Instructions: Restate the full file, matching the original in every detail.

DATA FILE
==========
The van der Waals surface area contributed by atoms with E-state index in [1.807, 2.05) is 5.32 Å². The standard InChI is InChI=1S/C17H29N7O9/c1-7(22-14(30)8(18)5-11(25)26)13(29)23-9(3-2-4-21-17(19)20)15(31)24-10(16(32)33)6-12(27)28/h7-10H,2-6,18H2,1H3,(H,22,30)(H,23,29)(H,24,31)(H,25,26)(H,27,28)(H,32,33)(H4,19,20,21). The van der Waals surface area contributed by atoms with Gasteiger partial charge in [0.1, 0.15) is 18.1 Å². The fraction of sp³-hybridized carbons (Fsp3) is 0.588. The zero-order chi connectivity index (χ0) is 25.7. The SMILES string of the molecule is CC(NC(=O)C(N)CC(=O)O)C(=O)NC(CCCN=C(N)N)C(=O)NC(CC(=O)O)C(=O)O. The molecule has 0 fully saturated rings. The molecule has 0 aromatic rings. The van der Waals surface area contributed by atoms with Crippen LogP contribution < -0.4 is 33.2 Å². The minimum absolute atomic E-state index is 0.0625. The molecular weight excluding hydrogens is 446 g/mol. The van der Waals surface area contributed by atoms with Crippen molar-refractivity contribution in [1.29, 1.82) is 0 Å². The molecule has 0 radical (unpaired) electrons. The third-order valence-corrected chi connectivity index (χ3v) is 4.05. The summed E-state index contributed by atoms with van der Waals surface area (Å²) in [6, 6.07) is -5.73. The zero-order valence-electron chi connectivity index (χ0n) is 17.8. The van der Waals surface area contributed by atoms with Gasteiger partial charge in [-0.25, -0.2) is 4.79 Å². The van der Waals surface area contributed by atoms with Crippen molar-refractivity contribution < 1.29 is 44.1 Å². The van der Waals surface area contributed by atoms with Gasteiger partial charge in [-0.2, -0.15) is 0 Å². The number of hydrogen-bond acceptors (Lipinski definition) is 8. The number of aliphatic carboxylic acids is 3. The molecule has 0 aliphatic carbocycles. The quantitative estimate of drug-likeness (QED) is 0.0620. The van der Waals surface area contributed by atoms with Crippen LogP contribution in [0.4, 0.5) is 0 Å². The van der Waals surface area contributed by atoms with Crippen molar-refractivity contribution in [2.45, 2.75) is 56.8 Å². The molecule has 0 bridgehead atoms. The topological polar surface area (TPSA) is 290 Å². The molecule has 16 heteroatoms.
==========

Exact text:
The van der Waals surface area contributed by atoms with E-state index in [1.807, 2.05) is 5.32 Å². The standard InChI is InChI=1S/C17H29N7O9/c1-7(22-14(30)8(18)5-11(25)26)13(29)23-9(3-2-4-21-17(19)20)15(31)24-10(16(32)33)6-12(27)28/h7-10H,2-6,18H2,1H3,(H,22,30)(H,23,29)(H,24,31)(H,25,26)(H,27,28)(H,32,33)(H4,19,20,21). The van der Waals surface area contributed by atoms with Gasteiger partial charge in [0.1, 0.15) is 18.1 Å². The fraction of sp³-hybridized carbons (Fsp3) is 0.588. The zero-order chi connectivity index (χ0) is 25.7. The SMILES string of the molecule is CC(NC(=O)C(N)CC(=O)O)C(=O)NC(CCCN=C(N)N)C(=O)NC(CC(=O)O)C(=O)O. The molecule has 0 fully saturated rings. The molecule has 0 aromatic rings. The van der Waals surface area contributed by atoms with Crippen LogP contribution < -0.4 is 33.2 Å². The minimum absolute atomic E-state index is 0.0625. The molecular weight excluding hydrogens is 446 g/mol. The van der Waals surface area contributed by atoms with Crippen molar-refractivity contribution in [1.29, 1.82) is 0 Å². The molecule has 0 radical (unpaired) electrons. The third-order valence-corrected chi connectivity index (χ3v) is 4.05. The summed E-state index contributed by atoms with van der Waals surface area (Å²) in [6, 6.07) is -5.73. The zero-order valence-electron chi connectivity index (χ0n) is 17.8. The van der Waals surface area contributed by atoms with Gasteiger partial charge in [-0.25, -0.2) is 4.79 Å². The van der Waals surface area contributed by atoms with Crippen molar-refractivity contribution < 1.29 is 44.1 Å². The van der Waals surface area contributed by atoms with Gasteiger partial charge in [-0.2, -0.15) is 0 Å². The number of hydrogen-bond acceptors (Lipinski definition) is 8. The number of aliphatic carboxylic acids is 3. The molecule has 0 aliphatic carbocycles. The quantitative estimate of drug-likeness (QED) is 0.0620. The van der Waals surface area contributed by atoms with Crippen LogP contribution in [0.4, 0.5) is 0 Å². The van der Waals surface area contributed by atoms with Crippen molar-refractivity contribution in [2.45, 2.75) is 56.8 Å². The molecule has 0 bridgehead atoms. The topological polar surface area (TPSA) is 290 Å². The molecule has 16 heteroatoms.